Are Cryptocurrencies Currencies? Bitcoin as Legal Tender in El Salvador
A currency’s essential feature is to be a medium of exchange. We leverage a quasi-natural experiment—El Salvador as the ﬁrst country to make bitcoin legal tender—to study a cryptocurrency’s potential to be used in daily transactions. The government also launched and provided incentives to download and use a digital wallet named Chivo, which shares features with Central Bank Digital Currencies (CBDCs) and allows users to trade bitcoin and dollars. Were Chivo Wallet and bitcoin actually adopted after this “big push”? Conducting a representative face-to-face survey and relying on blockchain data to obtain all Chivo transactions, we document how usage of digital payments and bitcoin is low, concentrated, and has been decreasing over time. We ﬁnd that privacy concerns are key barriers to adoption, which speaks to a policy debate on crypto and CBDCs that has had anonymity at its core. We also estimate the technology’s adoption cost and its network externalities.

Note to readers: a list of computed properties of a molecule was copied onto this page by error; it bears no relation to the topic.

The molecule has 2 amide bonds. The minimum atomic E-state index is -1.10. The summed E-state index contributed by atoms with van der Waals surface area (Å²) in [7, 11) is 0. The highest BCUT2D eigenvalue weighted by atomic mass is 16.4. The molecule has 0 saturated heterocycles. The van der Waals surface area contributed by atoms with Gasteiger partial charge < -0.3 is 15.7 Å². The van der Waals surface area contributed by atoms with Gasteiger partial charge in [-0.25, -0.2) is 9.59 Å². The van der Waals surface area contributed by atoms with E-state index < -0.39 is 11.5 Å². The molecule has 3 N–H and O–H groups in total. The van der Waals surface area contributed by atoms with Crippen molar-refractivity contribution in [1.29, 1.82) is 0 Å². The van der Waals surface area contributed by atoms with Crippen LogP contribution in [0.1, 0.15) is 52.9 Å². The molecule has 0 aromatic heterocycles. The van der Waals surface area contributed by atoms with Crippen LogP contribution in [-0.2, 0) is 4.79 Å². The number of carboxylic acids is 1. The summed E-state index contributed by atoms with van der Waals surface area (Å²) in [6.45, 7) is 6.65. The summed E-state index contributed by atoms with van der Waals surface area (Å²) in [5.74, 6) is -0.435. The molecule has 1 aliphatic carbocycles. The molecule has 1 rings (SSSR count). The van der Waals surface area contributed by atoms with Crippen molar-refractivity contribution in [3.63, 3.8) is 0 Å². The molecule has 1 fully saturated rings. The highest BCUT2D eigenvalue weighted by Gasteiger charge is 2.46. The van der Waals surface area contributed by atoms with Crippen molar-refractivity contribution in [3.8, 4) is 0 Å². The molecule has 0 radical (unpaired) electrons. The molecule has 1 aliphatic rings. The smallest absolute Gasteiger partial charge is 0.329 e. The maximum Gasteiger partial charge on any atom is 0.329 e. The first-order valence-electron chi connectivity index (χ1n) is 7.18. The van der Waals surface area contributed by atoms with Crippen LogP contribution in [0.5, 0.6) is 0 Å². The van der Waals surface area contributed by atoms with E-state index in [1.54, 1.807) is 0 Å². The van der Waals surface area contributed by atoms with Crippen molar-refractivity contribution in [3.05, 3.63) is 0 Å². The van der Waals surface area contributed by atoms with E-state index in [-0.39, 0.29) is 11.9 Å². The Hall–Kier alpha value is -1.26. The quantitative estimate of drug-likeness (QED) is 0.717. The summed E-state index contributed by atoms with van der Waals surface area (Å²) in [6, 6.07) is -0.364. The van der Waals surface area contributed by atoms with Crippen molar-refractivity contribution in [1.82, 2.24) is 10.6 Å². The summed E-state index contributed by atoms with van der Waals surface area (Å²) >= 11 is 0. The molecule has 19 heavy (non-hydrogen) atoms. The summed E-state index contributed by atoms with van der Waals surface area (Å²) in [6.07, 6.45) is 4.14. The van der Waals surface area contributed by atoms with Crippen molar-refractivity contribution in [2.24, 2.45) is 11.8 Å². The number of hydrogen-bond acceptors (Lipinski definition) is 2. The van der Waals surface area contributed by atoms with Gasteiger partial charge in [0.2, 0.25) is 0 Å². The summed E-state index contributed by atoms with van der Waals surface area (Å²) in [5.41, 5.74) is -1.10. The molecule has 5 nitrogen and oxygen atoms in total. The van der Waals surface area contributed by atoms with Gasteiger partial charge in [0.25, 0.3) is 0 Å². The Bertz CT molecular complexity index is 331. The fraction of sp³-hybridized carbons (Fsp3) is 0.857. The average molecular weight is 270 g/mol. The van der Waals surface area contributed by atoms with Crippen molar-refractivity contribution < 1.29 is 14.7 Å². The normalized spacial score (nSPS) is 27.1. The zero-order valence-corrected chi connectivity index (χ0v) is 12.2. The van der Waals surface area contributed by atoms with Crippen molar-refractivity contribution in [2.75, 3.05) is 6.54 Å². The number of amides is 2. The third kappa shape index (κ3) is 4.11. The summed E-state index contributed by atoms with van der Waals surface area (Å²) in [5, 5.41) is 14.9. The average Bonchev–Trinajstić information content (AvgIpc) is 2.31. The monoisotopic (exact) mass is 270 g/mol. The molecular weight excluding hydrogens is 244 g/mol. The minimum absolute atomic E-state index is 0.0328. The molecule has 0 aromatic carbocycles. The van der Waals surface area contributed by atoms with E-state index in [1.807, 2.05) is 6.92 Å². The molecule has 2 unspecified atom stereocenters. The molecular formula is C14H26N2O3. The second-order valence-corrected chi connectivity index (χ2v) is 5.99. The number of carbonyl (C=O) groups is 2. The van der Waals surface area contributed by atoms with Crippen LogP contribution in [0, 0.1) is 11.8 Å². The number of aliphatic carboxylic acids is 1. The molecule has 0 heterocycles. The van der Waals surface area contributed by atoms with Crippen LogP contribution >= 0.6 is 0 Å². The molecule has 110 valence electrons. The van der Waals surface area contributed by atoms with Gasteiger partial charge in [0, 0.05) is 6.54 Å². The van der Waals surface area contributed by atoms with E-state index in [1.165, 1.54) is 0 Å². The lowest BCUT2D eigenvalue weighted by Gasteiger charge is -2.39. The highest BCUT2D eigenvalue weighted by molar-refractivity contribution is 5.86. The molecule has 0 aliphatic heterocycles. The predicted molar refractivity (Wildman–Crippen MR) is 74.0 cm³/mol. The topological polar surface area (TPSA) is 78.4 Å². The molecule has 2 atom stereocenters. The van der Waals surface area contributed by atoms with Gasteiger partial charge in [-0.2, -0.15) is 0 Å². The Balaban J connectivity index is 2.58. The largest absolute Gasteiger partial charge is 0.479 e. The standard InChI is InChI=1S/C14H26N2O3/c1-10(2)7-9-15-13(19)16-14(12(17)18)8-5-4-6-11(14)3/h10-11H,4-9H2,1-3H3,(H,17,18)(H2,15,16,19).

We want to thank Marco Bassetto, Martin Brown, Darrell Duﬃe, Mikhail Golosov, Kim Huynh, Cyril Monnet, Andrés Neumeyer, Dirk Niepelt, Antoinette Schoar, Harald Uhlig, Neil Wallace, and Zhu Wang for helpful comments and discussions. The views expressed herein are those of the authors and do not necessarily reflect the views of the National Bureau of Economic Research.
- In September 2021, El Salvador became the first country to make bitcoin legal tender, requiring all businesses to accept the...